Japan’s communications ministry is expected to start preparing to apply domestic privacy regulations to US IT giants. Japanese telecoms and IT firms want Japan’s telecommunications business law to cover US-based Google, Apple, Facebook and Amazon, known collectively as GAFA. They argue that not doing so gives their foreign competitors an unfair advantage.
Carriers are prohibited by law from looking at the content of mails without users’ consent. In principle, the law doesn’t cover the four US firms, which don’t have data centers or communications bases in Japan. The communications ministry plans to apply what is known as the extraterritorial application provision to regulate firms based abroad.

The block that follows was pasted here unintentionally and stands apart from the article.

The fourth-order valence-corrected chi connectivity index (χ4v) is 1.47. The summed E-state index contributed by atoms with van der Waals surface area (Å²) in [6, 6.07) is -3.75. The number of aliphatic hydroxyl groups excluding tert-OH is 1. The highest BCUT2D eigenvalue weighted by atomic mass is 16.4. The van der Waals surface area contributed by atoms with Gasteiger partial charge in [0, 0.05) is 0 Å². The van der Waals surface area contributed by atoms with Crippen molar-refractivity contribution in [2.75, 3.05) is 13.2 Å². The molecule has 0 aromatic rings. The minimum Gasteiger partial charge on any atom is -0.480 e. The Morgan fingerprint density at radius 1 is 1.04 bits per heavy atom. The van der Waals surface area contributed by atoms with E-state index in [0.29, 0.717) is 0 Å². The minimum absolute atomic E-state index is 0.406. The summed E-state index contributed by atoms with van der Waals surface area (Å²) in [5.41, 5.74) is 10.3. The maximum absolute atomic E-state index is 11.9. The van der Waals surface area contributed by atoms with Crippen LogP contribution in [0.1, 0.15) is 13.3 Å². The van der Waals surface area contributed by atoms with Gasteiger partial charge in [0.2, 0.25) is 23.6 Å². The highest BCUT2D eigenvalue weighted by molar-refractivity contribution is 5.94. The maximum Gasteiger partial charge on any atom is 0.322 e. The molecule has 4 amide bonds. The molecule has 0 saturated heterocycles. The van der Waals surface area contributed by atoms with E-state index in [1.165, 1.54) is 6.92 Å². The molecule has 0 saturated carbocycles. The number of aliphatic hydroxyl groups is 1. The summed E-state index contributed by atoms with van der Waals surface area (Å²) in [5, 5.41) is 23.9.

This means the four IT giants will have to get users’ consent before displaying selective ads based on e-mails and other telecommunications logs, just like Japanese firms. The government plans to consider reviewing the anti-monopoly law and other legal provisions to level the playing field between GAFA and Japanese telecom and IT firms.